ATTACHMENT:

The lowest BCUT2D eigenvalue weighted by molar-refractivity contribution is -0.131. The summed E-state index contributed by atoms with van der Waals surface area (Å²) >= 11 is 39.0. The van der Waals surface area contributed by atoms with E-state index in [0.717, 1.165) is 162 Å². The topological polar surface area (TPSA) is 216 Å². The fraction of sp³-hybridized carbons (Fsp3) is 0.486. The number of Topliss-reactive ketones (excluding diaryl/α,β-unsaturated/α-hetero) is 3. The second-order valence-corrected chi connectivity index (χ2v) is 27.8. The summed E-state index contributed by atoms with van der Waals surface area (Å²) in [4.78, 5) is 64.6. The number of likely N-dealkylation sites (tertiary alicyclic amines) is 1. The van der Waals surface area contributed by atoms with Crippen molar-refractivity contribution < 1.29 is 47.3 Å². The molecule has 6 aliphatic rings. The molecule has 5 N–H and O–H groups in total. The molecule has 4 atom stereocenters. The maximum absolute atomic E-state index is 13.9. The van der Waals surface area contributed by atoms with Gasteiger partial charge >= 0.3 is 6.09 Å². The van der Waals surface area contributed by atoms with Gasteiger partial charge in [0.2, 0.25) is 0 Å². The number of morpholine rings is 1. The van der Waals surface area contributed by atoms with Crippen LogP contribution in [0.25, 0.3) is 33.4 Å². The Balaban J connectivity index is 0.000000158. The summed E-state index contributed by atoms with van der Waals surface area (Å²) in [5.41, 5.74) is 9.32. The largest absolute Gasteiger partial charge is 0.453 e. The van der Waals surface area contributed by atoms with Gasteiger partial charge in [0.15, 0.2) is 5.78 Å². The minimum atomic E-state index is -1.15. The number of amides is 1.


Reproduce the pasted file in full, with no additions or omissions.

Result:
The lowest BCUT2D eigenvalue weighted by molar-refractivity contribution is -0.131. The summed E-state index contributed by atoms with van der Waals surface area (Å²) >= 11 is 39.0. The van der Waals surface area contributed by atoms with E-state index in [0.717, 1.165) is 162 Å². The topological polar surface area (TPSA) is 216 Å². The fraction of sp³-hybridized carbons (Fsp3) is 0.486. The number of Topliss-reactive ketones (excluding diaryl/α,β-unsaturated/α-hetero) is 3. The second-order valence-corrected chi connectivity index (χ2v) is 27.8. The summed E-state index contributed by atoms with van der Waals surface area (Å²) in [4.78, 5) is 64.6. The number of likely N-dealkylation sites (tertiary alicyclic amines) is 1. The van der Waals surface area contributed by atoms with Crippen molar-refractivity contribution < 1.29 is 47.3 Å². The molecule has 6 aliphatic rings. The molecule has 5 N–H and O–H groups in total. The molecule has 4 atom stereocenters. The maximum absolute atomic E-state index is 13.9. The van der Waals surface area contributed by atoms with Gasteiger partial charge >= 0.3 is 6.09 Å². The van der Waals surface area contributed by atoms with Gasteiger partial charge in [0.2, 0.25) is 0 Å². The number of morpholine rings is 1. The van der Waals surface area contributed by atoms with Crippen LogP contribution in [0.25, 0.3) is 33.4 Å². The Balaban J connectivity index is 0.000000158. The summed E-state index contributed by atoms with van der Waals surface area (Å²) in [5.41, 5.74) is 9.32. The largest absolute Gasteiger partial charge is 0.453 e. The van der Waals surface area contributed by atoms with Gasteiger partial charge in [0.15, 0.2) is 5.78 Å². The minimum atomic E-state index is -1.15. The number of amides is 1.